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Does "Long COVID" Count as a Disability?

By Chloe Lewis

Burke v Turning Point [2021]

Mr Burke was employed by Turning Point Scotland, a charity that helps people in need, including those with disabilities, for approximately 20 years. He contracted Covid in November 2020 and did not go back to work. Initially, his Covid symptoms were mild. However, after isolating, he had severe headaches, fatigue, and other issues. Mr Burke’s condition fluctuated, causing him to feel anxious.

Turning Point obtained reports from occupational health experts in April and June 2021. Both stated it was ‘unlikely’ that Mr Burke’s condition qualified as a disability under the Equality Act 2010[1]. As Mr Burke had used his sick pay allowance by June 2021, he was dismissed due to health reasons in August 2021. Mr Burke made several claims against Turning Point, including disability discrimination. Turning Point sought to have the discrimination claim dismissed, arguing that Mr Burke's condition did not meet the legal definition of a disability.

Section 6 of the Equality Act defines ‘disability’ as including a ‘physical or mental impairment’ and this impairment has a ‘substantial and long-term adverse effect on their ability to carry out normal day-to-day activities’. In Goodwin v Patent Office[2], the Employment Appeal Tribunal (EAT) indicated that when assessing cases involving impairment, the Employment Tribunal (ET) should adopt a purposive approach to the definition of disability; thus, making it possible for new forms of impairment to fall under the protections afforded by the Equality Act. The EAT summarised that the Act concerns impairments which impact upon the individual’s ability to carry out everyday tasks, Therefore, it focusses upon activities that the individual is unable to do or can only do with ‘substantial’ difficulty.

The word ‘substantial’ is, however, potentially ambiguous. Section 212(1) of the Equality Act 2010[3] states that 'substantial' means more than minor or trivial. On the other hand, Schedule 1[4] of the act states that the effect of an impairment is long-term if ‘it has lasted for at least 12 months, it is likely to last for at least 12 months, or it is likely to last for the rest of the life of the person affected’. However, when viewed in conjunction with the purposive approach advocated by the EAT in Goodwin, a clearer approach can be identified as can be seen in the Burke v Turning Point case.

The Tribunal assessed whether Mr Burke had a physical impairment. The Judge accepted the evidence that Mr Burke was “exhausted for days” after a family gathering, and that he could not attend face-to-face meetings with GPs. The Judge also recognised that Mr Burke’s sick pay had ceased in June 2021 and was also not on any financial benefits, which meant that the claimant obtained no financial support during the time of his illness.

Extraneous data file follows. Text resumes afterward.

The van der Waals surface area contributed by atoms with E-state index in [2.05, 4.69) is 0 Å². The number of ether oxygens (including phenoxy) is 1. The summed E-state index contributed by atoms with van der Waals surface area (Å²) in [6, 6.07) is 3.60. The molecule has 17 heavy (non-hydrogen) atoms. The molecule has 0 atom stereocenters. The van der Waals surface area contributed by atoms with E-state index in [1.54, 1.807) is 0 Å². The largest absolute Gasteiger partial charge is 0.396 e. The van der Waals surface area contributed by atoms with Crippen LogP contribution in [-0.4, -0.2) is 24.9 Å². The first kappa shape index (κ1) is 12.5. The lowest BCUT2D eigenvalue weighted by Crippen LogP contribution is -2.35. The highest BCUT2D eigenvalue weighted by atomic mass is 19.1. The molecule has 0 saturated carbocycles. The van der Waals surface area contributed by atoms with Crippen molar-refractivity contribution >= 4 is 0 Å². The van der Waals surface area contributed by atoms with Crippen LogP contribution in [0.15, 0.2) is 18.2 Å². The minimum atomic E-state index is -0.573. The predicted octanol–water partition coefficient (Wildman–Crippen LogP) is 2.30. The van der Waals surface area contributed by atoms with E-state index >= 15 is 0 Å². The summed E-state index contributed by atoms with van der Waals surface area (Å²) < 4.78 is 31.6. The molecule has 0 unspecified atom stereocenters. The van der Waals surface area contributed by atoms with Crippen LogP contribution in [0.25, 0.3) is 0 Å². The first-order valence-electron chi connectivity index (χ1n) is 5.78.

The Tribunal then proceeded to evaluate whether the impairment had an adverse effect on the claimant's ability to carry out normal day-to-day activities. The Judge's conclusion hinged on the acceptance of the claimant's evidence, ultimately affirming that the impairment indeed had a detrimental impact on the claimant's daily life. This encompassed tasks as seemingly routine as walking to the nearby shop and assisting with household chores.

This brings us to the pivotal question of the ‘substantiality’ of these effects. While the severity of the impact may have fluctuated, during the relevant time, it was undeniable that the negative consequences were significant, far surpassing mere minor or trivial inconveniences. The claimant stated that fatigue greatly affected him causing him to feel exhausted. Mr Burke’s sleep was disrupted, and his joint pain flared up regularly. Mr Burke frequently needed rest or sleep due to aching legs and body, even following a short walk. All of this affected his concentration levels and his ability to work.

The Judge concluded that Mr Burke’s condition satisfied the definition of a ‘disability’. The judge also found that the claimant was a disabled person during the period 25 November 2020 to 13 August 2021 which included the relevant period of the alleged discriminatory acts.

This is a highly significant decision. It confirms that those individual’s suffering with long-term Covid could be classified as ‘disabled’ according to the Equality Act and thus entitled to protection from disability discrimination law. Of course, each case will need to be considered on its own facts and employers and judges need to analyse any relevant medical evidence to assess its impact on the individual. But there is no doubt that this decision serves as an important development concerning the protection of individuals with long Covid from employment discrimination.

[1] Equality Act 2010 [2] Goodwin v Patent Office [1999] ICR 302, [1999] IRLR 4 [3] Equality Act 2010, s212(1) [4] Equality Act 2012, Schedule 1 para. 2

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